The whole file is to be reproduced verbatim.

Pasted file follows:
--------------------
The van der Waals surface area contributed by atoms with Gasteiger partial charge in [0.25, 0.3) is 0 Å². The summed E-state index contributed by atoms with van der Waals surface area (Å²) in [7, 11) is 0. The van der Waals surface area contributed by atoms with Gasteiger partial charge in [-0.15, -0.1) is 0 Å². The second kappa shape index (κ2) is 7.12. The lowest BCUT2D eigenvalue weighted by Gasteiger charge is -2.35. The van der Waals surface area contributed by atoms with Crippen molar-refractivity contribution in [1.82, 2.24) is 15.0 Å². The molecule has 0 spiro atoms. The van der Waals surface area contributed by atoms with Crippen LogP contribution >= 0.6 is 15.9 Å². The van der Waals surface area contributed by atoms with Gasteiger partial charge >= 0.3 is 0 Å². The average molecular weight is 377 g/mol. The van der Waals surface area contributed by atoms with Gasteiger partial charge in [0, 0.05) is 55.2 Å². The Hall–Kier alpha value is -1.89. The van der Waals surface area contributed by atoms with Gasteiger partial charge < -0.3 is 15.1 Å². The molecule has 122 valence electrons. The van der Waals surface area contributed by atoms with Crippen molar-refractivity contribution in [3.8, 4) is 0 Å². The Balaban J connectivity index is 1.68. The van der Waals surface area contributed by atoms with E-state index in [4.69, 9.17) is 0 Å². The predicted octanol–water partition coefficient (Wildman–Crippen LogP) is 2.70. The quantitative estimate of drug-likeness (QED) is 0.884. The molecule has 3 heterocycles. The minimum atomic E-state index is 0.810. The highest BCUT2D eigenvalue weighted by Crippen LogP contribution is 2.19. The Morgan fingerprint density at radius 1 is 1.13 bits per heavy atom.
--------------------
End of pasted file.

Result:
The van der Waals surface area contributed by atoms with Gasteiger partial charge in [0.25, 0.3) is 0 Å². The summed E-state index contributed by atoms with van der Waals surface area (Å²) in [7, 11) is 0. The van der Waals surface area contributed by atoms with Gasteiger partial charge in [-0.15, -0.1) is 0 Å². The second kappa shape index (κ2) is 7.12. The lowest BCUT2D eigenvalue weighted by Gasteiger charge is -2.35. The van der Waals surface area contributed by atoms with Crippen molar-refractivity contribution in [1.82, 2.24) is 15.0 Å². The molecule has 0 spiro atoms. The van der Waals surface area contributed by atoms with Crippen LogP contribution >= 0.6 is 15.9 Å². The van der Waals surface area contributed by atoms with Gasteiger partial charge >= 0.3 is 0 Å². The average molecular weight is 377 g/mol. The van der Waals surface area contributed by atoms with Gasteiger partial charge in [0, 0.05) is 55.2 Å². The Hall–Kier alpha value is -1.89. The van der Waals surface area contributed by atoms with Gasteiger partial charge < -0.3 is 15.1 Å². The molecule has 122 valence electrons. The van der Waals surface area contributed by atoms with Crippen molar-refractivity contribution in [3.8, 4) is 0 Å². The Balaban J connectivity index is 1.68. The van der Waals surface area contributed by atoms with E-state index in [4.69, 9.17) is 0 Å². The predicted octanol–water partition coefficient (Wildman–Crippen LogP) is 2.70. The quantitative estimate of drug-likeness (QED) is 0.884. The molecule has 3 heterocycles. The minimum atomic E-state index is 0.810. The highest BCUT2D eigenvalue weighted by Crippen LogP contribution is 2.19. The Morgan fingerprint density at radius 1 is 1.13 bits per heavy atom.